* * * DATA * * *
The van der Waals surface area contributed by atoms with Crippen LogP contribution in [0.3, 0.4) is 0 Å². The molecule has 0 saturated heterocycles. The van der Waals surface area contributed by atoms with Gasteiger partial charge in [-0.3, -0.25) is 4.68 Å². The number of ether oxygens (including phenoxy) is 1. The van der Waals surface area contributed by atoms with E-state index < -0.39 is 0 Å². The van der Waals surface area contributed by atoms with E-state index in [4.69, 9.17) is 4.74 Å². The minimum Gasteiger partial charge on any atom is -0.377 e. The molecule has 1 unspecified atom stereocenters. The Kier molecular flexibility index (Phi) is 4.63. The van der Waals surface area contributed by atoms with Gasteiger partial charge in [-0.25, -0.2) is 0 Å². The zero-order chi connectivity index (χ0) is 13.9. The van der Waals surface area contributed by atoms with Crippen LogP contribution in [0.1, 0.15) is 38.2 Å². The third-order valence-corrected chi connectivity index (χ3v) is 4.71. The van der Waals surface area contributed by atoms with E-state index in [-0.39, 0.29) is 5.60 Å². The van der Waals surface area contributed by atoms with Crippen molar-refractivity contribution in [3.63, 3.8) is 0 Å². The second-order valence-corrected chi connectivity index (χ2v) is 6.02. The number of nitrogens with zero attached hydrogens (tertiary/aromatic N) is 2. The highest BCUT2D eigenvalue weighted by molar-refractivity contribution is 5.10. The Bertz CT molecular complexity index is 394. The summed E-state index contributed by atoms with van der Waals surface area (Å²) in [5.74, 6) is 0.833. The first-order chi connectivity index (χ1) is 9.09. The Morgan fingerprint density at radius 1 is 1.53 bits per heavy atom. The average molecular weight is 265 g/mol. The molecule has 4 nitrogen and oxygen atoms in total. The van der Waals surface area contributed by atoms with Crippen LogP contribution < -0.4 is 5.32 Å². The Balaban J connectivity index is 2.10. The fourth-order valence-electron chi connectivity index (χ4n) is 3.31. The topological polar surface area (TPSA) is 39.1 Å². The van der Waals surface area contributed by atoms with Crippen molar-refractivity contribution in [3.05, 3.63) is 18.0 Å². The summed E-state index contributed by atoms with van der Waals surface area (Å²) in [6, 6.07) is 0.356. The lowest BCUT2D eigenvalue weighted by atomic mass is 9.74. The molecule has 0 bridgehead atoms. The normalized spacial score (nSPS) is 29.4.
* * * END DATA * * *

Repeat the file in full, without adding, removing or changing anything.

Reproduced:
The van der Waals surface area contributed by atoms with Crippen LogP contribution in [0.3, 0.4) is 0 Å². The molecule has 0 saturated heterocycles. The van der Waals surface area contributed by atoms with Gasteiger partial charge in [-0.3, -0.25) is 4.68 Å². The number of ether oxygens (including phenoxy) is 1. The van der Waals surface area contributed by atoms with E-state index < -0.39 is 0 Å². The van der Waals surface area contributed by atoms with E-state index in [4.69, 9.17) is 4.74 Å². The minimum Gasteiger partial charge on any atom is -0.377 e. The molecule has 1 unspecified atom stereocenters. The Kier molecular flexibility index (Phi) is 4.63. The van der Waals surface area contributed by atoms with Gasteiger partial charge in [-0.25, -0.2) is 0 Å². The zero-order chi connectivity index (χ0) is 13.9. The van der Waals surface area contributed by atoms with Crippen LogP contribution in [0.1, 0.15) is 38.2 Å². The third-order valence-corrected chi connectivity index (χ3v) is 4.71. The van der Waals surface area contributed by atoms with E-state index in [-0.39, 0.29) is 5.60 Å². The van der Waals surface area contributed by atoms with Crippen molar-refractivity contribution in [3.63, 3.8) is 0 Å². The second-order valence-corrected chi connectivity index (χ2v) is 6.02. The number of nitrogens with zero attached hydrogens (tertiary/aromatic N) is 2. The highest BCUT2D eigenvalue weighted by molar-refractivity contribution is 5.10. The Bertz CT molecular complexity index is 394. The summed E-state index contributed by atoms with van der Waals surface area (Å²) in [5.74, 6) is 0.833. The first-order chi connectivity index (χ1) is 9.09. The Morgan fingerprint density at radius 1 is 1.53 bits per heavy atom. The average molecular weight is 265 g/mol. The molecule has 4 nitrogen and oxygen atoms in total. The van der Waals surface area contributed by atoms with Crippen LogP contribution < -0.4 is 5.32 Å². The Balaban J connectivity index is 2.10. The fourth-order valence-electron chi connectivity index (χ4n) is 3.31. The topological polar surface area (TPSA) is 39.1 Å². The van der Waals surface area contributed by atoms with Crippen molar-refractivity contribution in [3.05, 3.63) is 18.0 Å². The summed E-state index contributed by atoms with van der Waals surface area (Å²) in [6, 6.07) is 0.356. The lowest BCUT2D eigenvalue weighted by atomic mass is 9.74. The molecule has 0 bridgehead atoms. The normalized spacial score (nSPS) is 29.4.